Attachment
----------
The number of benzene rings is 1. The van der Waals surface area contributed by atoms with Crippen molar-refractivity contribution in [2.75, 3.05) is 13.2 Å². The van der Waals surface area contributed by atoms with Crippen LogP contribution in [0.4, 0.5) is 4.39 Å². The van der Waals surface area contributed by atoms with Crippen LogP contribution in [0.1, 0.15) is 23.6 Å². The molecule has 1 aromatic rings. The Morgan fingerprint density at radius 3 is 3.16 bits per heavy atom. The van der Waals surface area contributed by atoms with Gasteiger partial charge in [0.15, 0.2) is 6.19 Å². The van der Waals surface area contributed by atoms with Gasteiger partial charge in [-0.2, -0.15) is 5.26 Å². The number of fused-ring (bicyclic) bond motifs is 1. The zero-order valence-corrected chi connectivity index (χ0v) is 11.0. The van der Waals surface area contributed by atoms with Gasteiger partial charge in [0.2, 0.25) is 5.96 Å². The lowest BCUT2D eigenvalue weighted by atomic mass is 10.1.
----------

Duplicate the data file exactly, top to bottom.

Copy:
The number of benzene rings is 1. The van der Waals surface area contributed by atoms with Crippen molar-refractivity contribution in [2.75, 3.05) is 13.2 Å². The van der Waals surface area contributed by atoms with Crippen LogP contribution in [0.4, 0.5) is 4.39 Å². The van der Waals surface area contributed by atoms with Crippen LogP contribution in [0.1, 0.15) is 23.6 Å². The molecule has 1 aromatic rings. The Morgan fingerprint density at radius 3 is 3.16 bits per heavy atom. The van der Waals surface area contributed by atoms with Gasteiger partial charge in [0.15, 0.2) is 6.19 Å². The van der Waals surface area contributed by atoms with Gasteiger partial charge in [-0.2, -0.15) is 5.26 Å². The number of fused-ring (bicyclic) bond motifs is 1. The zero-order valence-corrected chi connectivity index (χ0v) is 11.0. The van der Waals surface area contributed by atoms with Gasteiger partial charge in [0.2, 0.25) is 5.96 Å². The lowest BCUT2D eigenvalue weighted by atomic mass is 10.1.